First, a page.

But for me, the choice was to enjoy this second love for whatever time God gives us–or to walk away from it in order to protect my heart. I had asked God that if He had someone else for me, to bring that man to me. I didn’t want to be part of the dating game. While that works and is probably fun for some, it’s not where I wanted to spend my energy.

So God brought this gracious, loving man to me (and me to him) when Don and I met in a widow/ widower grief recovery group about two years after Jerry’s death. Neither of us attended the church where the group met; we came from homes twenty-seven miles apart…not in the same geographic location at all. While it took me awhile to commit, once I met Don there simply wasn’t anyone else for me. A God-thing, no doubt!

Seeking God’s guidance

God has blessed many wonderful women (and men) with the gift of being single after death or divorce. Their lives are full and complete as they follow Him in that new life, unless or until God brings someone else to them. But as more of my friends are widowed, I remember the adjustments needed both by my friends and myself in entering a new marriage. God may bring another special person along: making room for that someone is not only a process for the single person, but also for her family and friends. Honor that. Talk to them about your feelings, needs, desires; help them to know your new love so they can accept and begin to appreciate and love him (or her) too, as my friends have done.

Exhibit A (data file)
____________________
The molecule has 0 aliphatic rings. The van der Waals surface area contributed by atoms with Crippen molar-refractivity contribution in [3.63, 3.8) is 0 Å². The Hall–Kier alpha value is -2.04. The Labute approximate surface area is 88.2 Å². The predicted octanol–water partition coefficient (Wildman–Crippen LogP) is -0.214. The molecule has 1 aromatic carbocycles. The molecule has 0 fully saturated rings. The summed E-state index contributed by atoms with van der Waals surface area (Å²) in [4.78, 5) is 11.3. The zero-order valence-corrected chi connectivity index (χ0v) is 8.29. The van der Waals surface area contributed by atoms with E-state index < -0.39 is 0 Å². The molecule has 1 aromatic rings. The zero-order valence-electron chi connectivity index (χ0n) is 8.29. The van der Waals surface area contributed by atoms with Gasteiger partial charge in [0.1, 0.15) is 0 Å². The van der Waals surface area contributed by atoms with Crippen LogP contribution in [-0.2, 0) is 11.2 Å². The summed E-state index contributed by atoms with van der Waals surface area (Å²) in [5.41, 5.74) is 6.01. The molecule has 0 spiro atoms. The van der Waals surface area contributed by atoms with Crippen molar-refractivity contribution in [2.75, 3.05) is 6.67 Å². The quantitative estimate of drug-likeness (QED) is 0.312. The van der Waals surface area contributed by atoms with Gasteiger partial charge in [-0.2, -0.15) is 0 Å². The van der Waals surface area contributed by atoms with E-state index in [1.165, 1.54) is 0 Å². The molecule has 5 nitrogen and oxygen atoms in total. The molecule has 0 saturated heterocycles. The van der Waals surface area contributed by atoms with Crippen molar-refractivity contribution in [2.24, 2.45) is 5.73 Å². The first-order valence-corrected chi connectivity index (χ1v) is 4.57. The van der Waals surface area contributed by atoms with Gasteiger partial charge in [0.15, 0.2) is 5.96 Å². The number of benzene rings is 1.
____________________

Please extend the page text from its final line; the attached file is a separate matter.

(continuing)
And when feelings are hurt, as mine were when my friends didn’t understand, trust God. Talk about it, to God first. Ask Him for direction for yourself, and also for their openness. I realized that I’d rather have five good years with Don than none! (And we’re now in year eight, for which we both thank God.) And I needed to trust God and my friends with the rest.

“When one door of happiness closes, another opens; but often we look so long at the closed door that we do not see the one which has opened for us.” Helen Keller